Home » Women's Health » There are more reasons than ever to attend colposcopy appointments
Sponsored

Dr Natalie Grant

Gynaecologist and Colposcopist, Birmingham Women’s and Children’s Hospital

Cervical screening and colposcopy are a powerful way to reduce cancer cases. Now a device that increases the accuracy of detection makes for easier treatment decisions.


Hearing that you have an abnormal cervical screening result (smear) is always worrying. It may mean being called into a clinic for a colposcopy, a test designed to detect changes to the cells of the entrance to the cervix.

“We know that a colposcopy appointment is an anxious time for patients, but don’t be deterred from taking up the appointment,” says Dr Natalie Grant, Gynaecologist and Colposcopist at Birmingham Women’s and Children’s Hospital.

Detection is better than ever

“With the best combination of the gynaecologist’s experience and new technology, our capacity for detection is better than ever. Attending could put your mind at rest or mean we can take action as fast as possible.”

Fortunately, the number of patients found to have high-grade disease changes in the cervical cells is falling, because of the introduction of vaccination against human papillomavirus (HPV), some types of which can cause cancer. Changes to the NHS screening programme also mean that more abnormal cell changes are being detected earlier.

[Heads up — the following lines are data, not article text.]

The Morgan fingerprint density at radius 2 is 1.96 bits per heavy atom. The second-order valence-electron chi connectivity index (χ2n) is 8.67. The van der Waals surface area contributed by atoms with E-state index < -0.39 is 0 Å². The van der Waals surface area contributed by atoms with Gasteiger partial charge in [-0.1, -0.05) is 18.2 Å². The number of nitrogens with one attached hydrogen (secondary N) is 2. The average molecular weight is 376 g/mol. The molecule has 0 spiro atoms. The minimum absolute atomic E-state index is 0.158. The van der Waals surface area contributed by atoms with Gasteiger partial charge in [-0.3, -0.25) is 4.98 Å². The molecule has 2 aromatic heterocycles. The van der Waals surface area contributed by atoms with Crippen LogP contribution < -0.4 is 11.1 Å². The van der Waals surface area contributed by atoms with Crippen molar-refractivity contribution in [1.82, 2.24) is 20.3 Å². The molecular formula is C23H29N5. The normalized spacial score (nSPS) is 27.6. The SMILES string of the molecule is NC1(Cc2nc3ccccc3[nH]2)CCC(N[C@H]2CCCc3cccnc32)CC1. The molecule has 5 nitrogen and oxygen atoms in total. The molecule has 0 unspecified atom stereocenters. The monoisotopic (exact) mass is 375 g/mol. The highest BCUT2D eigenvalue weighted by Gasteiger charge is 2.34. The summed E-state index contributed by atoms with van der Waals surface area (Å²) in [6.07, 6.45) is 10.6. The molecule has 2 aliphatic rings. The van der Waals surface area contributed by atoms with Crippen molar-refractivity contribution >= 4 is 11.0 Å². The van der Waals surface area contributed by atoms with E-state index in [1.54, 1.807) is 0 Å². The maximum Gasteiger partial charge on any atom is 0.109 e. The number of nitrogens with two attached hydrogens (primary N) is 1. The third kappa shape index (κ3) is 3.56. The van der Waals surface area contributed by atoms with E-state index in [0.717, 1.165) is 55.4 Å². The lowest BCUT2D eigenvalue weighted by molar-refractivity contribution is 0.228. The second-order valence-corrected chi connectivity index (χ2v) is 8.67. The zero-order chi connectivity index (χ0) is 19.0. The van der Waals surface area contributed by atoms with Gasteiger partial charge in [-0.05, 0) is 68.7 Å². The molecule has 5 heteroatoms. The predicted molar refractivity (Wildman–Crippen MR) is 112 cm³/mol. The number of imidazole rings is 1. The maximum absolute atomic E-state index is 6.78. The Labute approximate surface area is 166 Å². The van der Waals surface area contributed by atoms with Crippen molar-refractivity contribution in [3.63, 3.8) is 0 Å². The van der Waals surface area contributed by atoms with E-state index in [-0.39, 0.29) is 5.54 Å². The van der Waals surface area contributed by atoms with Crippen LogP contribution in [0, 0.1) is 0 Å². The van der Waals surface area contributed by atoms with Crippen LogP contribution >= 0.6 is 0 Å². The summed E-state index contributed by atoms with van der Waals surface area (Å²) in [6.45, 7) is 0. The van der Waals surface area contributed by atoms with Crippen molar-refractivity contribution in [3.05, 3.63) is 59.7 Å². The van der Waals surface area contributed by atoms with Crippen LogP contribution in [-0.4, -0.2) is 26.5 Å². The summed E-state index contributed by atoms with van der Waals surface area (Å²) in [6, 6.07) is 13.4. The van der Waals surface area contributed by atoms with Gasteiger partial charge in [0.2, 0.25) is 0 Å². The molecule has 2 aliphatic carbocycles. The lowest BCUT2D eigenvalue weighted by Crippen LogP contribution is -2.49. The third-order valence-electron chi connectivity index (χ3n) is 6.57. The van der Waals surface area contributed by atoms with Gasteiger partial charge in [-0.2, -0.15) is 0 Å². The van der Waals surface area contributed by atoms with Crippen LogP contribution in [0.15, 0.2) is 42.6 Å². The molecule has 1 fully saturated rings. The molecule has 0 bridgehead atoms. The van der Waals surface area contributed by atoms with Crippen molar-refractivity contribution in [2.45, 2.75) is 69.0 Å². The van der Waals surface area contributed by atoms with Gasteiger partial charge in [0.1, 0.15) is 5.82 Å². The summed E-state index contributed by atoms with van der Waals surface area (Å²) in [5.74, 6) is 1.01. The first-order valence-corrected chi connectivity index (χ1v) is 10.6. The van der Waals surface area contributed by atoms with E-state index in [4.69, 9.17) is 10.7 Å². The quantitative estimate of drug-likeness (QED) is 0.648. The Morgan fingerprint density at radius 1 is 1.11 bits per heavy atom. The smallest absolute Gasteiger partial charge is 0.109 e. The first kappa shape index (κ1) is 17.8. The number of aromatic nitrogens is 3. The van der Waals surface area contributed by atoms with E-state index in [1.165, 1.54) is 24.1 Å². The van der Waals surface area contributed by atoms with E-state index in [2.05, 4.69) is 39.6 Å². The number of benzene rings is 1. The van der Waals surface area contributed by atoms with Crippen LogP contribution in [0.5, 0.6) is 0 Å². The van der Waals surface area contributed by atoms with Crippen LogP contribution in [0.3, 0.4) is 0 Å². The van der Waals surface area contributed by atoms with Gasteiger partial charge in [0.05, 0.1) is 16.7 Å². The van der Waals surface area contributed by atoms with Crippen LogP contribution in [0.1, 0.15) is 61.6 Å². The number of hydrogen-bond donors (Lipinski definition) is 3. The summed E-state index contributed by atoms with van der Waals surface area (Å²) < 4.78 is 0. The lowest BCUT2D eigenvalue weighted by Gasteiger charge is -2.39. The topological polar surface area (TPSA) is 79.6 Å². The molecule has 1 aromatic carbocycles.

We know that a colposcopy appointment is an anxious time for patients, but don’t be deterred from taking up the appointment.

Technology brings reassurance

New technology, used together with the experience of clinicians, means more cases of high-grade disease are being picked up, so treatment can start sooner.

Birmingham Women’s and Children’s Hospital is one of 13 centres across the UK that has equipped its colposcopy unit with Zilico’s ZedScan diagnostic system which provides a real time objective assessment of the cervical epithelial tissue.

It uses electrical impedance spectroscopy (EIS) to differentiate between normal and abnormal tissue on the cervix. When used during colposcopy it brings greater accuracy in detecting high-grade disease.

“It takes 12 readings all around the cervix opening and provides me with the results immediately, giving me a clear indication of the state of the cells, so I have more information on which to base my treatment decisions,” says Dr Grant.

Picking up greater number of cases

“It means we are now picking up 21% more cases of high-grade disease and it’s easier to decide whether to take a biopsy or remove the abnormal tissue immediately,” says Dr Grant.

“The scan only adds about three minutes to the consultation, it’s not painful for the patient and it’s reassuring for them to have a more accurate diagnosis.

“It’s comforting to me too, because it provides more information on which to back up my decisions. I believe it should be available in all colposcopy centres.”

Next article